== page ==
David J. Cho

Dr. David Cho is dubbed as “Mr. Mission” and is an important figure in non-Western mission movement. He is instrumental in the founding of Asia Missions Association. He was born December 19, 1924 near the Yalu River at the border of Korea with China. He fled to South Korea from the Communist rule of North Korea to receive his theological education at the Presbyterian Theological Seminary, where he graduated in June 1949 with an honor in Theology.

In 1956, he went to the United States to pursue studies in mission and evangelism. He went to Barrington College inProvidence, Rhode Island, WEC Missionary Training Center, Fort Washington, Pennsylvania, Bethany Missionary College, Minneapolis, Minnesota. He continued advanced study of mission under Dr. J. T. Seamand and evangelism from Dr. Robert Coleman at the Asbury Theological Seminary, Wilmore, Kentucky and received Th.M in Mission in 1960. He was conferred with two honorary degrees, Doctor of Divinity, from Belhaven College, Mississippi and from my alma mater, the Asbury Theological Seminary, Kentucky. He earned Ph.D. at the William Carey International University in Pasadena, California.

From 1960 to 1978 he served as the Senior Minister of the Hoo-Am Presbyterian Church in Seoul, Korea. From 1961, Dr. Cho advocated the opening of courses for mission studies at seminaries in Korea. he taught Mission and Evangelism at the Presbyterian Seminary, the Methodist Seminary, and the Holiness Seminary in Seoul. He established the International School of Mission (ISM) in Seoul, Korea in 1963 which later expanded to the East-West Center for Missions Research and Development in 1973, the first missionary training and research institute in the non-Western world.

He decided to build up an Asia-wide network first and then later pursue my contact of Western missions. He made a special trip to twelve Asian countries where he met the major leaders of the Asian missionary movement in 1960s. They were unanimous in their involvement in launching a network of Asian missions and to cooperate to build up the partners’ relations mutually. They finally reached the consensus to call the All-Asia Mission Consultation in Seoul, Korea on August 1973.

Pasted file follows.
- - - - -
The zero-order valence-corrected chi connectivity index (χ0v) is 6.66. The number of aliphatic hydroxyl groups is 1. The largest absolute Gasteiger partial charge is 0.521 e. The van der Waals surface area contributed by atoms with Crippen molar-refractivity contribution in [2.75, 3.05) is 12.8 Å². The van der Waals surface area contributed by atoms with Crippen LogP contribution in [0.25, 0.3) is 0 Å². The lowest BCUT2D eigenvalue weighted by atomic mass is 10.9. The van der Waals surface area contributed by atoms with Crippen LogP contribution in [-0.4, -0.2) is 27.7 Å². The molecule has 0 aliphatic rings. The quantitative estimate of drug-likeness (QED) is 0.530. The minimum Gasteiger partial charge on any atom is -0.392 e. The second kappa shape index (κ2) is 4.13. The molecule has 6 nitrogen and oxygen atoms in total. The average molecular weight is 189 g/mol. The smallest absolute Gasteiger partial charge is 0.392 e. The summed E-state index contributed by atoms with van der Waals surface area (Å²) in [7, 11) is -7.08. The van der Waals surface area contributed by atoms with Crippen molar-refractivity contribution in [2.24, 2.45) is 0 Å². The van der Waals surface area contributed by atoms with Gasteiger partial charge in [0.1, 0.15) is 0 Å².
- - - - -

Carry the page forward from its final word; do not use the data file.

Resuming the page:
David Cho initiated formation of the Asia Missions Association which became the first regional association in the world. The Asia Missions Association was inaugurated on August 28 to September 1, 1975 at the Academy House in Seoul, Korea with delegates from thirteen Asian countries: Bangladesh, Republic of China, Hong Kong, India, Indonesia, Japan, Korea, Malaysia, Pakistan, Philippines, Singapore, Thailand, Vietnam and Western fraternal delegates from four countries: Germany, Netherlands, United Kingdom and United States. The inaugural convention of AMA declared the Seoul Declaration on Christian Mission.

In September 1971 he attended the Green Lake Conference of IFMA-EFMA of USA. There he announced the consensus of the All-Asia Mission Consultation in Seoul, Korea on August 1973 and gave an open invitation to the leaders of Western missions as distinguished guests. The responses came from the following mission professors and IFMA-EFMA and WEF Executives: Dr. Arthur F. Glasser, Dean of Fuller Seminary School of World Mission; Dr. Ralph D. Winter and Dr. Peter Wagner, Professors of Fuller School of World Mission; Dr. George Peters, Professor of Dallas Theological Seminary; Dr. Edwin L. (Jack) Frizen, Executive Secretary of IFMA; Dr. Clyde W. Taylor, Executive Secretary of EFMA; Dr. Waldron Scott, General Secretary of WEF; Rev. Horace S. Williamson, Asia Director of WEC, USA.

In 1974, Dr. Cho was appointed as a member of the Ad-hoc Committee of Missions Commission of World Evangelical Fellowship. As a member of the Ad-hoc Committee of Missions Commission of WEF, he initiated the inaugural meeting of the Missions Commission of WEF at Seoul, Korea in August 1975. Since 1979, he also served as a professor and Director of Korean Studies of the William Carey International University in Pasadena, California; the Western Seminary in Portland, Oregon; and as a visiting professor of the Fuller School of World Mission.

From 2000 to 2003, he served as a missionary to Russia. He established the Russian Institute of Christian Leadership Development in Moscow, and helped form the Moscow Synod of the Church of Christ, Russia in 2002. He initiated the 8th Triennial Convention of Asia Missions Association to Moscow which was held in September, 2003 and during which the Asian Society of Missiology was established.